As valuable as a well-prepared tax return may be, it’s even more valuable as a doorway to a deeper, more valuable investment planning relationship. All it takes are a few well-directed questions.

This kind of detective work can take you beyond the nuts and bolts required for completing 1040s, and into a clearer understanding of your client’s finances and possible needs, according to Chad Smith, a wealth management strategist at HD Vest Financial Services, who offered these questions as a guidepost to get the conversation started:

1. How’s your health? Suppose your client is 60 and answers, “Funny you should ask. My doctor told me yesterday that I’m a heart attack waiting to happen if I don’t make some pretty drastic lifestyle changes immediately. Somehow I don’t think I need to plan for 30 years of retirement.”

A suitable response might be: “Pray for the best and plan for the worst.” That means encouraging your client not only to comply with the doctor’s instructions, but also to meet with an estate planning attorney to ensure that their will and all their other arrangements are up to date.

2. Has anything changed in your cash flow this year? Clients make all kinds of significant purchases — a new house, a $75,000 Mercedes — and unless they have considerable wealth, such events call for a re-assessment of their retirement savings plan, among other things.

And if they’ve amassed unsustainable levels of credit card debt, you might be able to assist them with a spending analysis and debt-elimination plan.

3. What has changed with your family? Millions of Americans are now caught in the “Sandwich Generation” squeeze, caring for both their children and their elderly parents. How are they handling it? One red flag to watch out for: clients who assume they will be bailed out with an inheritance. Guide them against counting their chickens before they are hatched.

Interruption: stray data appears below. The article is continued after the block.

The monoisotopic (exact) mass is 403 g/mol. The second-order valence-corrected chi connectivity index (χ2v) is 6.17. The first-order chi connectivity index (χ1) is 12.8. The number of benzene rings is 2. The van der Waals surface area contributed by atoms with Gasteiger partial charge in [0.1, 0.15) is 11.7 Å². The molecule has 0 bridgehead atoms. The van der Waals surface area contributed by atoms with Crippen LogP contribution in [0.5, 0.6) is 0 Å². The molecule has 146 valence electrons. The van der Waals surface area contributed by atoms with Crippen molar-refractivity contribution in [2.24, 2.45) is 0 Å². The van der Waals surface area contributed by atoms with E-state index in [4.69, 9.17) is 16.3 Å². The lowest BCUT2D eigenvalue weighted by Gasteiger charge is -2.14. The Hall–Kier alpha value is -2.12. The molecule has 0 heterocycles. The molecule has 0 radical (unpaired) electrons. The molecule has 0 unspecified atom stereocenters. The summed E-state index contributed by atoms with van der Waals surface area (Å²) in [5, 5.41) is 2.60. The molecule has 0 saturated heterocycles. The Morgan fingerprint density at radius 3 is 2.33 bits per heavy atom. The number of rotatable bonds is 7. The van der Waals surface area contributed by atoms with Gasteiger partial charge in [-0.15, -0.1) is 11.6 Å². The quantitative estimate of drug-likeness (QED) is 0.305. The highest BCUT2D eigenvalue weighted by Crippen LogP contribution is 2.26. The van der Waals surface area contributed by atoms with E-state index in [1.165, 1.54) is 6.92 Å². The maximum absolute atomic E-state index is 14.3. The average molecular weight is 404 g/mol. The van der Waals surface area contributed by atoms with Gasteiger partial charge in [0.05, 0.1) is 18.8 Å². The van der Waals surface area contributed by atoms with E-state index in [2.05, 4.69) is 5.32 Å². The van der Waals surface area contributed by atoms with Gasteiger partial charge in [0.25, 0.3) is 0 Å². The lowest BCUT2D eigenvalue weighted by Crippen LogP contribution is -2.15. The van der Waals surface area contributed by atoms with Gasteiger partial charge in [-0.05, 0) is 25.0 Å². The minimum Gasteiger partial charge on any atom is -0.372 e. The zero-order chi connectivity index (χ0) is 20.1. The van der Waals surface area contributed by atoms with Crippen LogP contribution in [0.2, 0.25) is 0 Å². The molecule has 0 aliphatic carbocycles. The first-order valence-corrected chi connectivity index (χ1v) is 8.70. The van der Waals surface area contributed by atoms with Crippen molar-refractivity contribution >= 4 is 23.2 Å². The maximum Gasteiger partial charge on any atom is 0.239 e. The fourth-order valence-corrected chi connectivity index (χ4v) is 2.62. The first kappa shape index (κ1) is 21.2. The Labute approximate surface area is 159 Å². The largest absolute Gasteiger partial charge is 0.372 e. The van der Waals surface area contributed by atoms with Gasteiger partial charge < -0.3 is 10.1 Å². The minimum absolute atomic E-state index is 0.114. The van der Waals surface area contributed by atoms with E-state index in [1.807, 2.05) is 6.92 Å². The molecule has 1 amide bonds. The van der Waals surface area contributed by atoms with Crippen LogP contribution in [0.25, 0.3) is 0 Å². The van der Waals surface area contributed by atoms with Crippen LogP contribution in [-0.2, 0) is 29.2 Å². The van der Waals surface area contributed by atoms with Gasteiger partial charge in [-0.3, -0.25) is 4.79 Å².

4. Do you anticipate a significant change in income in 2015? Maybe your client has a lock on a new job that will boost their pay by 33 percent. This leads to conversations about such topics as how the percentage of change in net pay can be less than that in the gross, if a higher marginal tax bracket comes into play. How much of that higher after-tax income should be earmarked for long-term financial goals, and how much can be enjoyed in the present?

What if the client’s employer is on shaky financial ground and lay-off notices are falling like rain? Does the client have sufficient liquidity to withstand several months of unemployment?

5. What keeps you up at night? Is it the fear of a re-run of the 2009 financial market meltdown and subsequent recession? Going broke in old age? Putting children through college? Becoming disabled at the peak of one’s earning years?

While not all causes of anxiety have a financial dimension that you can help clients confront, many do. But if it’s a personal matter that you have no ability to deal with, simply providing sincere re-assurance and moral support can only lead to a closer relationship with that client.

For more strategies, visit the Tax Alpha tab on AccountingToday.com.

Published in partnership with HD Vest Financial Services.

For more information about HD Vest Financial Services and how they can help you transfer a client’s wealth, visit hdvest.com/taxalpha10 or contact a Business Development Consultant at (800) 742-7950.

HD Vest Financial Services® and its affiliates (collectively, “H.D. Vest, Inc.”) do not provide tax or accounting services. You should consult your tax professional regarding the tax implications of any investments.

The views and opinions presented in this article are those of Chad Smith and not of HD Vest Financial Services® or its subsidiaries.

HD Vest Financial Services® is the holding company for the group of companies providing financial services under the HD Vest name.
Securities offered through HD Vest Investment ServicesSM, Member SIPC, Advisory services offered through
HD Vest Advisory ServicesSM, 6333 N. State Highway 161, Fourth Floor, Irving, TX 75038, 972-870-6000.

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